Shakespeare in Quebec: Nation, Gender, and Adaptation (BOK)

Jennifer Drouin

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In Shakespeare in Quebec, Jennifer Drouin analyses representations of nation and gender in Shakespearean adaptations written in Quebec since the Quiet Revolution. Using postcolonial and gender theory, Drouin traces the evolution of discourses of nation and gender in Quebec from the Conquest of New France to the present, and she elaborates a theory of adaptation specific to Shakespeare studies. Drouin's book explains why Quebecois playwrights seem so obsessed with rewriting "le grand Will," what changes they make to the Shakespearean text, and how the differences between Shakespeare and the adaptations engage the nationalist, feminist, and queer concerns of Quebec society. Close readings from ten plays investigate the radical changes to content that allowed Quebecois playwrights to advocate for political change and contribute to the hot debates of the Quiet Revolution, the 1970 October Crisis, the 1980 and 1995 referenda, the rise of feminism, and the emergence of AIDS. Drouin reveals not only how Shakespeare has been adapted in Quebec but also how Quebecois adaptations have evolved in response to changes in the political climate. As a critical analysis in English of rich but largely ignored French plays, Shakespeare in Quebec bridges Canada's "two solitudes."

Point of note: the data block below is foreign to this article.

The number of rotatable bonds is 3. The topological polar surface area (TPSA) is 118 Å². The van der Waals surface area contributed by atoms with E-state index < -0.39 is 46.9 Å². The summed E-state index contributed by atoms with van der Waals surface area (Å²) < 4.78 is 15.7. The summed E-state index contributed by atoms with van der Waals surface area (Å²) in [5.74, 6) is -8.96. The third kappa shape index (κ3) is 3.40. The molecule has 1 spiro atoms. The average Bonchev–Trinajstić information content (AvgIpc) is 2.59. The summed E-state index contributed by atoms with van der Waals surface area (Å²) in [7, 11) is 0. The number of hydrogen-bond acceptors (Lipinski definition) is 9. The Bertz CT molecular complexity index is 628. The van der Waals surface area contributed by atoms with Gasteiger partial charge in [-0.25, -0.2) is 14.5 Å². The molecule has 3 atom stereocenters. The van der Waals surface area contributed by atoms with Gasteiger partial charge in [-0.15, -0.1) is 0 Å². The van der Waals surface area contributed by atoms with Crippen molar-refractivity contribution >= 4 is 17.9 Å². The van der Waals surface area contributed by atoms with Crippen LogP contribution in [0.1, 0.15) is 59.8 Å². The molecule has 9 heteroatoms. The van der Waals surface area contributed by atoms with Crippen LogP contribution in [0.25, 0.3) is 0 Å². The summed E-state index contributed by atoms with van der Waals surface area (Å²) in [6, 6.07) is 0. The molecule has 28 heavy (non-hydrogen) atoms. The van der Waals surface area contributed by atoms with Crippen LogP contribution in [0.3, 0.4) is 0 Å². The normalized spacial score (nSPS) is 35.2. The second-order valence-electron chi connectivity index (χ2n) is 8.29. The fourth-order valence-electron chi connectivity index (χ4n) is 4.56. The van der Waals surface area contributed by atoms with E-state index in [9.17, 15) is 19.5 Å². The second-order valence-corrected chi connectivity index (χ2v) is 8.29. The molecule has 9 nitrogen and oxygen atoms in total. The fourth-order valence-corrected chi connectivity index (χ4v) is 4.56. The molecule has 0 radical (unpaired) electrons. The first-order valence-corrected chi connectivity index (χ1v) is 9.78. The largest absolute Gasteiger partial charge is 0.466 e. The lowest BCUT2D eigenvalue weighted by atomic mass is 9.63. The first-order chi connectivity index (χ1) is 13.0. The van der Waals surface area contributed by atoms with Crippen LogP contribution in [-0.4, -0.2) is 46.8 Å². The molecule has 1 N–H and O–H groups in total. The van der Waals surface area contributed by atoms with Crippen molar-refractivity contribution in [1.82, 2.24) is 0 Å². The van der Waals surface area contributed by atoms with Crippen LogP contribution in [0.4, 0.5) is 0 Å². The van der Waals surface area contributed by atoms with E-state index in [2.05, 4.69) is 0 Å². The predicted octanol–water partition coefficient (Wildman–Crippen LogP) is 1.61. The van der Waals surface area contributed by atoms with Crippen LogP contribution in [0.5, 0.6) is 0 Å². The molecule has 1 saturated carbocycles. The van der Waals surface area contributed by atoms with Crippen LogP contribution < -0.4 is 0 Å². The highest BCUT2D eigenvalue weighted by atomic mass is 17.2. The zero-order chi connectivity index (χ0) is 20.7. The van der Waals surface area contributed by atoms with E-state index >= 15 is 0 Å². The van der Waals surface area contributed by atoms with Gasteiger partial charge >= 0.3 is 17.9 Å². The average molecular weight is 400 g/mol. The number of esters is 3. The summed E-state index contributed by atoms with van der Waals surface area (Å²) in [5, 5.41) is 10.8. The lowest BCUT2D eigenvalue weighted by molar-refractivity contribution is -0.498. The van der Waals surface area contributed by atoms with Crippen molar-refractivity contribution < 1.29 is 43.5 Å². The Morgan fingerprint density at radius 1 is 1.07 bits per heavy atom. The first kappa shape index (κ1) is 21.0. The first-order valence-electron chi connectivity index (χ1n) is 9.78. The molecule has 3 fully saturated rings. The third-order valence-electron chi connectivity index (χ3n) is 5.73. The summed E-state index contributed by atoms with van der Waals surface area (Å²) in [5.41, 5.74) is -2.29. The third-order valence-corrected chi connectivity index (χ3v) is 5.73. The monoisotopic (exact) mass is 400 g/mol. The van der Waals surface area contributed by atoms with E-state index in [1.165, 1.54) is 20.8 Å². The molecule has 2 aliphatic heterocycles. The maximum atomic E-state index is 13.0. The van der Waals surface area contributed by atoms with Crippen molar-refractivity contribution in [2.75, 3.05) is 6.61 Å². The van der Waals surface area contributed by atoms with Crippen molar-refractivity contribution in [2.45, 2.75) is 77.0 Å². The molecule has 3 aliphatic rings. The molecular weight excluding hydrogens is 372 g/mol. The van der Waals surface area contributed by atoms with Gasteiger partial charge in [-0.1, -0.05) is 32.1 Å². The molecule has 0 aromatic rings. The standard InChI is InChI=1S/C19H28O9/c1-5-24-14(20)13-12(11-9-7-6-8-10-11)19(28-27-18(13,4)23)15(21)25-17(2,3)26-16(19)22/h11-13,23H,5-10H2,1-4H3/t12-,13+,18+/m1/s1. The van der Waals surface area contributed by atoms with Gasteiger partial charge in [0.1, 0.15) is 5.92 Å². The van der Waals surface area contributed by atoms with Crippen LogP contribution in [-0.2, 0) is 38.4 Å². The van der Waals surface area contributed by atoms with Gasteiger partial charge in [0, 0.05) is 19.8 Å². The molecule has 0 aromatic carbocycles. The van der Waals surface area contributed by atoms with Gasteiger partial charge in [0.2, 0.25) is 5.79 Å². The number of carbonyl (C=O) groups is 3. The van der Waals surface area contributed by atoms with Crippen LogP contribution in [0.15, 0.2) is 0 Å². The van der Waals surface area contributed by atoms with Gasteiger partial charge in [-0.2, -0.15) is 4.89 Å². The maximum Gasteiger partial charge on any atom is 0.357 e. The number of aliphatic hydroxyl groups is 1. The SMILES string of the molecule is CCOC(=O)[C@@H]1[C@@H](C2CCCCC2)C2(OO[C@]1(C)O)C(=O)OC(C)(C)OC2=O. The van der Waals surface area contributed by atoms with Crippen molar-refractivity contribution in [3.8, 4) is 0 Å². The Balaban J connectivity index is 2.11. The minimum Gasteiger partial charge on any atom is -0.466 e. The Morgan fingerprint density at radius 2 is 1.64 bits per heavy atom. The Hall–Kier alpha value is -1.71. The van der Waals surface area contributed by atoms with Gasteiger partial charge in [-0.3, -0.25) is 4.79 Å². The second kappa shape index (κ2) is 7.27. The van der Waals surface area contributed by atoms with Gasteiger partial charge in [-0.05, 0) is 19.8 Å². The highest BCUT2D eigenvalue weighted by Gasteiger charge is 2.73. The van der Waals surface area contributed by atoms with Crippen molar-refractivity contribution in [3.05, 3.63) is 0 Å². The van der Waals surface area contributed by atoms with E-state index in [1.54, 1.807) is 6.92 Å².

Produktfakta

Språk Engelsk Engelsk Innbinding Innbundet
Utgitt 2014 Forfatter Jennifer Drouin
Forlag
University Of Toronto Press
ISBN 9781442647978
Antall sider 296 Dimensjoner 15,2cm x 22,9cm x 2,5cm
Vekt 580 gram Leverandør Bertram Trading Ltd
Emner og form Shakespeare studies & criticism, Literary studies: c 1500 to c 1800, Politics & government, Gender studies, gender groups